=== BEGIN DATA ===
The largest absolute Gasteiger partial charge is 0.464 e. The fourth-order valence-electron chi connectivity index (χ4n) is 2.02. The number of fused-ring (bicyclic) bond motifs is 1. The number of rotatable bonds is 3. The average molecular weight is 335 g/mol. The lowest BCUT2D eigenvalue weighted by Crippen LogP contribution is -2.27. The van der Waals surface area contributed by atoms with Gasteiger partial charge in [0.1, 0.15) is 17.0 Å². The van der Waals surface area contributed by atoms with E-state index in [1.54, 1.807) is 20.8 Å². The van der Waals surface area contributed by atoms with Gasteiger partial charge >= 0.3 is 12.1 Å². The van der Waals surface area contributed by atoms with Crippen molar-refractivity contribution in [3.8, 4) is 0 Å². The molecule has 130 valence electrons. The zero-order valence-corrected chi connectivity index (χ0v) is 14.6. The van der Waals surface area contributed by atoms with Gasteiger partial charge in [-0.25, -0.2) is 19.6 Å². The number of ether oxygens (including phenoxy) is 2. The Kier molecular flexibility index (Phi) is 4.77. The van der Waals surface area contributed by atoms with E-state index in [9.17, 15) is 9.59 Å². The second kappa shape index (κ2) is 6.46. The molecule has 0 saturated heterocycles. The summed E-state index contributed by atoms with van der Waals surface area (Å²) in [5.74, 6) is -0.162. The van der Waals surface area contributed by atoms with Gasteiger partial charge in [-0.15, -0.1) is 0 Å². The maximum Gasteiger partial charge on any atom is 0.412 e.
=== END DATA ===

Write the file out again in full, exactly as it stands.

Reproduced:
The largest absolute Gasteiger partial charge is 0.464 e. The fourth-order valence-electron chi connectivity index (χ4n) is 2.02. The number of fused-ring (bicyclic) bond motifs is 1. The number of rotatable bonds is 3. The average molecular weight is 335 g/mol. The lowest BCUT2D eigenvalue weighted by Crippen LogP contribution is -2.27. The van der Waals surface area contributed by atoms with Gasteiger partial charge in [0.1, 0.15) is 17.0 Å². The van der Waals surface area contributed by atoms with E-state index in [1.54, 1.807) is 20.8 Å². The van der Waals surface area contributed by atoms with Gasteiger partial charge >= 0.3 is 12.1 Å². The van der Waals surface area contributed by atoms with Crippen molar-refractivity contribution in [3.8, 4) is 0 Å². The molecule has 130 valence electrons. The zero-order valence-corrected chi connectivity index (χ0v) is 14.6. The van der Waals surface area contributed by atoms with Gasteiger partial charge in [-0.25, -0.2) is 19.6 Å². The number of ether oxygens (including phenoxy) is 2. The Kier molecular flexibility index (Phi) is 4.77. The van der Waals surface area contributed by atoms with E-state index in [9.17, 15) is 9.59 Å². The second kappa shape index (κ2) is 6.46. The molecule has 0 saturated heterocycles. The summed E-state index contributed by atoms with van der Waals surface area (Å²) in [5.74, 6) is -0.162. The van der Waals surface area contributed by atoms with Gasteiger partial charge in [-0.15, -0.1) is 0 Å². The maximum Gasteiger partial charge on any atom is 0.412 e.